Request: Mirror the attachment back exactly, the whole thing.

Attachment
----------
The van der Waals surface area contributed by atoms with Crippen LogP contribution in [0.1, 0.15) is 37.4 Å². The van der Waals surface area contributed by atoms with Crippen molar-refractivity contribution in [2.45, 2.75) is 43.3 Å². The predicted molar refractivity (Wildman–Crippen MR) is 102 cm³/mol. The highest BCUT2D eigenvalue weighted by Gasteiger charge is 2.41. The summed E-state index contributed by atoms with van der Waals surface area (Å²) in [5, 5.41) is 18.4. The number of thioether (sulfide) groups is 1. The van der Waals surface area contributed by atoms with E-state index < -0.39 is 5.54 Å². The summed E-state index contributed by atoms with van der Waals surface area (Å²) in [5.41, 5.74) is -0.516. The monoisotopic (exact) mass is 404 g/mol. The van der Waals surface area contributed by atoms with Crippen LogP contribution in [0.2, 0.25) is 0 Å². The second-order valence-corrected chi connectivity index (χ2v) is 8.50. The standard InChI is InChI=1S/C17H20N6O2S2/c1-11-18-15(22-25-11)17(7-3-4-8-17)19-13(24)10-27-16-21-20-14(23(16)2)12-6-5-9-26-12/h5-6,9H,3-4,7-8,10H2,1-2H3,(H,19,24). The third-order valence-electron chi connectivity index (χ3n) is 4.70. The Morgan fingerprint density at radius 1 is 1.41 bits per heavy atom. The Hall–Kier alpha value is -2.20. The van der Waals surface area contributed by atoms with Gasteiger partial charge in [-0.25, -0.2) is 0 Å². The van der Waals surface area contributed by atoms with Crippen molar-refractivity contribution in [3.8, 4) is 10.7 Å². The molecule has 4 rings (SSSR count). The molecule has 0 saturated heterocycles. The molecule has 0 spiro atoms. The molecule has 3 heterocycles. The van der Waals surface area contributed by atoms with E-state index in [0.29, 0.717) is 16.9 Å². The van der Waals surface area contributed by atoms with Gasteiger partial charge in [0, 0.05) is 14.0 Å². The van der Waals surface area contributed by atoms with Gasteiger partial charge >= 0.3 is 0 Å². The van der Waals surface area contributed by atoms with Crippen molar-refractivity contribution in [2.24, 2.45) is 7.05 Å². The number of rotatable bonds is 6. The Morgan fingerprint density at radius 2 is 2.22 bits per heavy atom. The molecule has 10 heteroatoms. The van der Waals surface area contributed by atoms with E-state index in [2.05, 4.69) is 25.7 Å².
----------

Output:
The van der Waals surface area contributed by atoms with Crippen LogP contribution in [0.1, 0.15) is 37.4 Å². The van der Waals surface area contributed by atoms with Crippen molar-refractivity contribution in [2.45, 2.75) is 43.3 Å². The predicted molar refractivity (Wildman–Crippen MR) is 102 cm³/mol. The highest BCUT2D eigenvalue weighted by Gasteiger charge is 2.41. The summed E-state index contributed by atoms with van der Waals surface area (Å²) in [5, 5.41) is 18.4. The number of thioether (sulfide) groups is 1. The van der Waals surface area contributed by atoms with E-state index < -0.39 is 5.54 Å². The summed E-state index contributed by atoms with van der Waals surface area (Å²) in [5.41, 5.74) is -0.516. The monoisotopic (exact) mass is 404 g/mol. The van der Waals surface area contributed by atoms with Crippen LogP contribution in [0.2, 0.25) is 0 Å². The second-order valence-corrected chi connectivity index (χ2v) is 8.50. The standard InChI is InChI=1S/C17H20N6O2S2/c1-11-18-15(22-25-11)17(7-3-4-8-17)19-13(24)10-27-16-21-20-14(23(16)2)12-6-5-9-26-12/h5-6,9H,3-4,7-8,10H2,1-2H3,(H,19,24). The third-order valence-electron chi connectivity index (χ3n) is 4.70. The Morgan fingerprint density at radius 1 is 1.41 bits per heavy atom. The Hall–Kier alpha value is -2.20. The van der Waals surface area contributed by atoms with Gasteiger partial charge in [-0.25, -0.2) is 0 Å². The van der Waals surface area contributed by atoms with Crippen molar-refractivity contribution in [3.8, 4) is 10.7 Å². The molecule has 4 rings (SSSR count). The molecule has 0 saturated heterocycles. The molecule has 0 spiro atoms. The molecule has 3 heterocycles. The van der Waals surface area contributed by atoms with E-state index in [0.29, 0.717) is 16.9 Å². The van der Waals surface area contributed by atoms with Gasteiger partial charge in [0, 0.05) is 14.0 Å². The van der Waals surface area contributed by atoms with Gasteiger partial charge >= 0.3 is 0 Å². The van der Waals surface area contributed by atoms with Crippen molar-refractivity contribution in [2.24, 2.45) is 7.05 Å². The number of rotatable bonds is 6. The Morgan fingerprint density at radius 2 is 2.22 bits per heavy atom. The molecule has 10 heteroatoms. The van der Waals surface area contributed by atoms with E-state index in [2.05, 4.69) is 25.7 Å².